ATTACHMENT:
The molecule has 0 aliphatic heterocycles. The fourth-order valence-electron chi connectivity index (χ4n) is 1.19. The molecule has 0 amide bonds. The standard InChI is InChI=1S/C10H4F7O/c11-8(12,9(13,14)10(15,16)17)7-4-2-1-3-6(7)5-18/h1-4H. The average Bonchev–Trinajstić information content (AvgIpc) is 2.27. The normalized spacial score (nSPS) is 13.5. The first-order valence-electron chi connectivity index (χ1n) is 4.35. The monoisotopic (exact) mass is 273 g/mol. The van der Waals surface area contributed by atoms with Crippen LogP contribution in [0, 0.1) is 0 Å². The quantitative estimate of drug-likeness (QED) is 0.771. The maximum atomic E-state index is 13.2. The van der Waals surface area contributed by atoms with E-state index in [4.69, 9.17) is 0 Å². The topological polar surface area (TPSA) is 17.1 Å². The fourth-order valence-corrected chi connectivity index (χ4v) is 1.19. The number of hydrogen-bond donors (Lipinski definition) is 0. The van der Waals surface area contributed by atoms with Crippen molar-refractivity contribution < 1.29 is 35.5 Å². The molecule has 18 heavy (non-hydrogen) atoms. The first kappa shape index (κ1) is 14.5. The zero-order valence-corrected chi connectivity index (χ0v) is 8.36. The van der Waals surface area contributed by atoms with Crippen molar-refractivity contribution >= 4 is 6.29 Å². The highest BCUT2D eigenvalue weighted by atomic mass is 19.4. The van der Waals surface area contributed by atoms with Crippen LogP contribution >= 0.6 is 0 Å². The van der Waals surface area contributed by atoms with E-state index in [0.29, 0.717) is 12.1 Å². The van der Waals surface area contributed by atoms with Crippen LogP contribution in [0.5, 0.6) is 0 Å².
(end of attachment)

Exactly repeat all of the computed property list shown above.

The molecule has 0 aliphatic heterocycles. The fourth-order valence-electron chi connectivity index (χ4n) is 1.19. The molecule has 0 amide bonds. The standard InChI is InChI=1S/C10H4F7O/c11-8(12,9(13,14)10(15,16)17)7-4-2-1-3-6(7)5-18/h1-4H. The average Bonchev–Trinajstić information content (AvgIpc) is 2.27. The normalized spacial score (nSPS) is 13.5. The first-order valence-electron chi connectivity index (χ1n) is 4.35. The monoisotopic (exact) mass is 273 g/mol. The van der Waals surface area contributed by atoms with Crippen LogP contribution in [0, 0.1) is 0 Å². The quantitative estimate of drug-likeness (QED) is 0.771. The maximum atomic E-state index is 13.2. The van der Waals surface area contributed by atoms with E-state index in [4.69, 9.17) is 0 Å². The topological polar surface area (TPSA) is 17.1 Å². The fourth-order valence-corrected chi connectivity index (χ4v) is 1.19. The number of hydrogen-bond donors (Lipinski definition) is 0. The van der Waals surface area contributed by atoms with Crippen molar-refractivity contribution < 1.29 is 35.5 Å². The molecule has 18 heavy (non-hydrogen) atoms. The first kappa shape index (κ1) is 14.5. The zero-order valence-corrected chi connectivity index (χ0v) is 8.36. The van der Waals surface area contributed by atoms with Crippen molar-refractivity contribution >= 4 is 6.29 Å². The highest BCUT2D eigenvalue weighted by atomic mass is 19.4. The van der Waals surface area contributed by atoms with Crippen LogP contribution >= 0.6 is 0 Å². The van der Waals surface area contributed by atoms with E-state index in [0.29, 0.717) is 12.1 Å². The van der Waals surface area contributed by atoms with Crippen LogP contribution in [0.5, 0.6) is 0 Å².